Recent price drops in virtual reality headsets have created a wave of excitement in our community by signaling a significant and encouraging step toward mainstream adoption of the technology. However, tech experts and VR aficionados alike know that hardware accessibility is just one small piece of the puzzle, which also consists of better content creation tools, applications, network mechanics and more. Another crucial component of the big picture is social VR. For those unfamiliar with the fairly new term, it generally means multiple VR users share the same virtual experience regardless of their physical location.
Historically, human interaction has been a powerful force in many of today’s game-changing technological advancements, especially, as its name suggests, social media. One example is how the gaming giant, Nintendo, started their recent comeback after collaborating with Niantic to release Pokémon Go, a location-based augmented reality game with physical team play. The social aspects of this massive multiplayer gaming app contributed to its enormous popularity.
Similar to the Pokémon Go approach, the market can activate greater interest in VR by offering more social interaction opportunities, as they play a critical role in mass consumer adoption. Following is a look at the advancements, hurdles and opportunities for social experiences in VR:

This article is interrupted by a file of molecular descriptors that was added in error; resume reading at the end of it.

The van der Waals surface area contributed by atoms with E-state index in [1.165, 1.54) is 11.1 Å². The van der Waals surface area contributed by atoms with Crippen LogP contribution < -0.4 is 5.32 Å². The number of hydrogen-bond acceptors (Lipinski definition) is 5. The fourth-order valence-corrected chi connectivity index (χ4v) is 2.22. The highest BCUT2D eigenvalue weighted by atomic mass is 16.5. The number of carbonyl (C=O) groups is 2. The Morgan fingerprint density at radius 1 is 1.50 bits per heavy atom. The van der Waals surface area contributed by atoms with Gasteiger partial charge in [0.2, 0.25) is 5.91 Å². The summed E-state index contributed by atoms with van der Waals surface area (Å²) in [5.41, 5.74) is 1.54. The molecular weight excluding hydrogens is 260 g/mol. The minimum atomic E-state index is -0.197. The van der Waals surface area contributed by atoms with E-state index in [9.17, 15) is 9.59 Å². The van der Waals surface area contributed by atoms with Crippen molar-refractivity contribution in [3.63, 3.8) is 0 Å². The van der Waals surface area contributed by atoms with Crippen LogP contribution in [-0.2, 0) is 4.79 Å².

One of the most pivotal applications in the growth of social VR is the introduction of platforms in which users can virtually engage with one another, similar to traditional social media outlets. This includes AltspaceVR, Facebook’s “Spaces,” Linden Lab’s Sansar (creators of Second Life) and TheWaveVR where interactive content and live moments are shared as well as game-play with personalized avatars.
These platforms enhance general communication applications. We can now share our environment in 360-degree video, make calls, play games and even watch movies with one another. Furthermore, many experts believe that the increasing interest in live moments on VR applications and platforms, such as esports and concerts, will make the market especially appealing.
VR is considered the next revolution for real-time events, similar to the shift from radio to TV aside from the fact that we have the ability to share these live moments and engage with each other. The live VR market is already flourishing, and by 2021, it is expected to exceed $75 billion, where concert, gaming and sporting events already take the lead in the industry.
Live content is experiencing tremendous success on social platforms that support video, such as Instagram and Twitter. Livestreams in VR mirror the current trend of live video on popular social networking sites and allow people to have intimate conversations in real-time. Viewers are spending more time on live video than on-demand content, and brands and content creators have taken notice. Subsequently, live video is fast becoming the foundation of much of the content on the internet. By 2019, video content alone will account for 80 percentof all global internet consumption and VR livestreams will account for a large percentage of the projected rise.
For the most part, premium VR content (360-degree video and real-time computer graphics) is produced by professionals with expensive camera rigs. The ability to create rich VR content has been one of the biggest gaps in the lack of social interplay in VR.